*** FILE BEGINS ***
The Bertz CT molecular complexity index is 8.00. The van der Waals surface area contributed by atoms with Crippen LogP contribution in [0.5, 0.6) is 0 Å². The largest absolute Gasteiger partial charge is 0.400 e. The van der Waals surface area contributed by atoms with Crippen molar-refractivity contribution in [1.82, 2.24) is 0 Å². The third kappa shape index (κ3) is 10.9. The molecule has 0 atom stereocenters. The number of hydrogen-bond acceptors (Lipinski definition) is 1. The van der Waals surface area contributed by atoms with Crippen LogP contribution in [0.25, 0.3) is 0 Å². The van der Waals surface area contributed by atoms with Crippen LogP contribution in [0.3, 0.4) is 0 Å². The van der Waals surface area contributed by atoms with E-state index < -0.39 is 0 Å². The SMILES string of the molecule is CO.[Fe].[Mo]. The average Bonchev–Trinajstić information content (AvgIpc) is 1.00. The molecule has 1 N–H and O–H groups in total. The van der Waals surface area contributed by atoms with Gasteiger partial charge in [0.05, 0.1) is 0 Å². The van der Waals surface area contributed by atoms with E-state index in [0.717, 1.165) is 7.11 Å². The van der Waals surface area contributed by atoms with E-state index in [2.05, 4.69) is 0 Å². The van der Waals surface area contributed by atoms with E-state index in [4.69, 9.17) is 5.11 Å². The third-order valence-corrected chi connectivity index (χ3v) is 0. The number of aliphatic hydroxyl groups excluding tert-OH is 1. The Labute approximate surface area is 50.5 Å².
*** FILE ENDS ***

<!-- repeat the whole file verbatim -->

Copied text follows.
The Bertz CT molecular complexity index is 8.00. The van der Waals surface area contributed by atoms with Crippen LogP contribution in [0.5, 0.6) is 0 Å². The largest absolute Gasteiger partial charge is 0.400 e. The van der Waals surface area contributed by atoms with Crippen molar-refractivity contribution in [1.82, 2.24) is 0 Å². The third kappa shape index (κ3) is 10.9. The molecule has 0 atom stereocenters. The number of hydrogen-bond acceptors (Lipinski definition) is 1. The van der Waals surface area contributed by atoms with Crippen LogP contribution in [0.25, 0.3) is 0 Å². The van der Waals surface area contributed by atoms with Crippen LogP contribution in [0.3, 0.4) is 0 Å². The van der Waals surface area contributed by atoms with E-state index < -0.39 is 0 Å². The SMILES string of the molecule is CO.[Fe].[Mo]. The average Bonchev–Trinajstić information content (AvgIpc) is 1.00. The molecule has 1 N–H and O–H groups in total. The van der Waals surface area contributed by atoms with Gasteiger partial charge in [0.05, 0.1) is 0 Å². The van der Waals surface area contributed by atoms with E-state index in [0.717, 1.165) is 7.11 Å². The van der Waals surface area contributed by atoms with E-state index in [2.05, 4.69) is 0 Å². The van der Waals surface area contributed by atoms with E-state index in [4.69, 9.17) is 5.11 Å². The third-order valence-corrected chi connectivity index (χ3v) is 0. The number of aliphatic hydroxyl groups excluding tert-OH is 1. The Labute approximate surface area is 50.5 Å².